FILM: Vox Lux

Written by Annie Junor


In the light of the acclaimed recent releases A Star is Born (Bradley Cooper), and Bohemian Rhapsody (Bryan Singer), Vox Lux (Brady Cobert) has a lot to live up to in the vein of musical dramas. Though it boasts wonderful aesthetics and fantastic performances, Vox Lux as a whole loses its footing with an inconsistent and self-detached storyline.

Vox Lux considers the links between pop music and terrorism via the experiences had by Celeste, played by Raffey Cassidy ( The Killing of a Sacred Deer ) and Natalie Portman, as a victim of a school shooting that rises to fame after singing a song she writes with her sister at a memorial service. Supported by her sleazebag manager played by Jude Law (who in fact is aptly only credited as “manager”), Celeste’s life quickly becomes a jump from childhood to adulthood at age fourteen.

The incredibly engaging first half of the film is carried on the talented shoulders of Raffey Cassidy as a fourteen-year-old Celeste, forced to grow up. The first half of the film is at its core, Celeste’s unsettling transition from adolescence to adulthood, not through aging but through exposure to adult life, neutralised and allowed because of the suffering that Celeste endured early in her life. Her loss of innocence quite literally mirrors the loss of innocence in the world around her – particularly considering she has her first sexual experience the day of the September 11 attacks. Cassidy’s unnervingly distant tone and matter-of-fact manner of speech (reminiscent of her performance in The Killing of a Sacred Deer ) lasts the entirety of her performance. She captures the corruption of Celeste’s youth with extraordinary skill considering her young age and is most definitely the strongest performance of the cast.

However equally visually striking the second half of Vox Lux is, it fails to meaningfully connect with any setup from its first half, and the fact that Portman’s terrible New York accent presents itself in the second half does not help this disconnect at all. The tone of the film remains equally sombre and dark, but the pacing slows to what feels like a jolting stop considering the first hour of the film covers the space of a few months of Celeste’s life, compared to the second half depicting the occurrences of a single afternoon. It hardly touches what has happened in the sixteen-year time jump between when we last saw Celeste and what we see now. We see a bitter, messy woman who the world seems poised against and we can assume that fame has destroyed her, but we don’t see exactly what brought her all the way to where she is now, and I think that disconnect is where this movie fails. On a separate note, Cassidy also appears in the second half as adult Celeste’s daughter Albertine. I cannot surmise Cobert’s reason for Cassidy to appear as another character – apart from potentially giving her more screen time to shine, which I full-heartedly support.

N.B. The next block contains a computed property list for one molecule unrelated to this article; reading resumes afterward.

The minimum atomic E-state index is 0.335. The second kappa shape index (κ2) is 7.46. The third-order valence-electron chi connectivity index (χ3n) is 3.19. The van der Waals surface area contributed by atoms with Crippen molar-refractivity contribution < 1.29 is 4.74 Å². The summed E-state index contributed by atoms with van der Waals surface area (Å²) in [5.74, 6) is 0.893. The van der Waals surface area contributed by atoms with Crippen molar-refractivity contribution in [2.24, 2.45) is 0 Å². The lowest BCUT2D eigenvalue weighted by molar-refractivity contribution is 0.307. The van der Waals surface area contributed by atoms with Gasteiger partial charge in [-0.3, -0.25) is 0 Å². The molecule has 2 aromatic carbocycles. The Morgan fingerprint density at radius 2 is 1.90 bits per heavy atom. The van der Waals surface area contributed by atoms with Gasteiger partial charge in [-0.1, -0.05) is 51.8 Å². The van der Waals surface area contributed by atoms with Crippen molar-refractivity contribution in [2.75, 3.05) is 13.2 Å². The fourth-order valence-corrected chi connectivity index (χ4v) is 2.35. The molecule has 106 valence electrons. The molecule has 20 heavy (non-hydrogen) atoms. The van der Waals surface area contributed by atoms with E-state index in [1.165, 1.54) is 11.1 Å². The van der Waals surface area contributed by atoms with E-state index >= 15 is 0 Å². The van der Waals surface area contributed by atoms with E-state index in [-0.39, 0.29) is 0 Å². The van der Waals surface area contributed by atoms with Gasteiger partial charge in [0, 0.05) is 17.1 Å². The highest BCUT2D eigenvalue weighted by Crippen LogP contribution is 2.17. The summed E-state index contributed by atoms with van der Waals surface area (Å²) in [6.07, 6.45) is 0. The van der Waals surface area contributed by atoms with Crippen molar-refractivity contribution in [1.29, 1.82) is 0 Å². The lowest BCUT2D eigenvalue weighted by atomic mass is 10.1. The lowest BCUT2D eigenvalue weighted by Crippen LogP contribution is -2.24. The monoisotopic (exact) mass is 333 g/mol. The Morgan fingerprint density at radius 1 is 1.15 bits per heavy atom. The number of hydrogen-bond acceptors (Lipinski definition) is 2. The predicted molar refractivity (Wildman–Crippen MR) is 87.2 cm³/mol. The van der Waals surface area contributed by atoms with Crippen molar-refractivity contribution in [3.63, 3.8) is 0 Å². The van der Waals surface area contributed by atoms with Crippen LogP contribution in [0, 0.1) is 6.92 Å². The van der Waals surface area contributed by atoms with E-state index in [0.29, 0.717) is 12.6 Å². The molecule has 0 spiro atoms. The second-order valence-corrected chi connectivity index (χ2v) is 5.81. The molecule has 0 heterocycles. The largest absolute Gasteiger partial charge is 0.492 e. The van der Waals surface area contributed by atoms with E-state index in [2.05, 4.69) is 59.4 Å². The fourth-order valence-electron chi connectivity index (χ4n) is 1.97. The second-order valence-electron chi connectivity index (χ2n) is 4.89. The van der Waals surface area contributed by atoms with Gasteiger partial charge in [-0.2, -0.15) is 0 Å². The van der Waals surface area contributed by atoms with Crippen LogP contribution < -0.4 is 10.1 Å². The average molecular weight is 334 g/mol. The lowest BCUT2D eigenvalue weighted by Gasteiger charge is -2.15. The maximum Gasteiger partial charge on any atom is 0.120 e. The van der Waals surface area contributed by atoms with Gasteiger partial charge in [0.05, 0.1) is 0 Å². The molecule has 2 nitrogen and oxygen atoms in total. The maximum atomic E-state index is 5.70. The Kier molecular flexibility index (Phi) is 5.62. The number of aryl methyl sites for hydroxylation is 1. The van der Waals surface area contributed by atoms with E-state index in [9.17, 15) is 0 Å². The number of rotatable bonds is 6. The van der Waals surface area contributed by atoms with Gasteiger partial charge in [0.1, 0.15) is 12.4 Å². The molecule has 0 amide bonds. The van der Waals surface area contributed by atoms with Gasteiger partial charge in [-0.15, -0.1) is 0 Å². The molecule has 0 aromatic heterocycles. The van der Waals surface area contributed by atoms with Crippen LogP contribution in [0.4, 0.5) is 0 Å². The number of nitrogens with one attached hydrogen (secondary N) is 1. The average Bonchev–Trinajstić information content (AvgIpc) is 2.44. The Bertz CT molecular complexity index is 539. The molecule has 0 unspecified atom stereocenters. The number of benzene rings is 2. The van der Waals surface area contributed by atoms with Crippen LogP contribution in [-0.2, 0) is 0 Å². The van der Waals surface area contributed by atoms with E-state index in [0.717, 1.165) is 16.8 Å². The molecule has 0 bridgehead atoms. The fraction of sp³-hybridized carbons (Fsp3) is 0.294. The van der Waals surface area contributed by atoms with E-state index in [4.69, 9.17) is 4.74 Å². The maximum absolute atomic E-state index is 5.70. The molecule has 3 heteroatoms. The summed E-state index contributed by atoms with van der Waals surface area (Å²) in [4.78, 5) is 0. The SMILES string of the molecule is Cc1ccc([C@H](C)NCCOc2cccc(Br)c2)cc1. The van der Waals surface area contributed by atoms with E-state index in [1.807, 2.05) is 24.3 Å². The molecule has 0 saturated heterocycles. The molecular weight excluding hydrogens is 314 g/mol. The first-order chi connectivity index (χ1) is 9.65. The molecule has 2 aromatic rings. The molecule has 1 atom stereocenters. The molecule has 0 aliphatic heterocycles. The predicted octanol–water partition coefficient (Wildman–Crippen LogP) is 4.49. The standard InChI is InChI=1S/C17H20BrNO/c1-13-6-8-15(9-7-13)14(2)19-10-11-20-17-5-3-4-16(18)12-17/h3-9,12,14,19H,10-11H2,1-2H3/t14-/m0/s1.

The stunning shots and sequences must be accredited to the talents of Lol Crawley ( Black Mirror: Crocodile ). The work of the set design, makeup and costuming team must also be applauded for the incredible blue palettes and extravagant world that is created around Celeste.

As I learnt before entering the cinema, Vox Lux has a complete original motion picture soundtrack, predominantly composed by artist Sia Furler, who also produced the film. The fact that the soundtrack was guided by her ear is evident from the first performance in the film, which unfortunately acts a sort of distraction. Because I knew Sia had written the pieces, especially the early songs written by Celeste and her sister, the performances gave off a sense of manufactured amateurism. It was clear that a skilled writer was writing them, pretending that they were not skilled at all. In some of Portman’s performances you can literally hear Sia’s actual vocals either supporting or dubbed over Portman.

Despite not having a romantic storyline, Vox Lux shares many references with A Star is Born , which I can’t help but connect together considering the closeness of their releases. An emergent star who becomes a hit overnight with an original song, who eventually writes pop music instead of focusing on the real problems. Celeste and her dance group’s final costumes particularly hark back to a Fame Monster -era Gaga, with extravagant sci-fi pop anthems and costumes. Celeste also deems her fans “angels”, reminiscent of “monsters” used as a nick-name for Gaga’s fans, who too are encouraged to be wholly themselves.

Vox Lux is stunning piece of visual art that showcases fantastic performances from its main cast. However, changes in pacing, the large jump in time and the sheer absence of Cassidy as the main character culminates in a second half that seems disjointed from its first.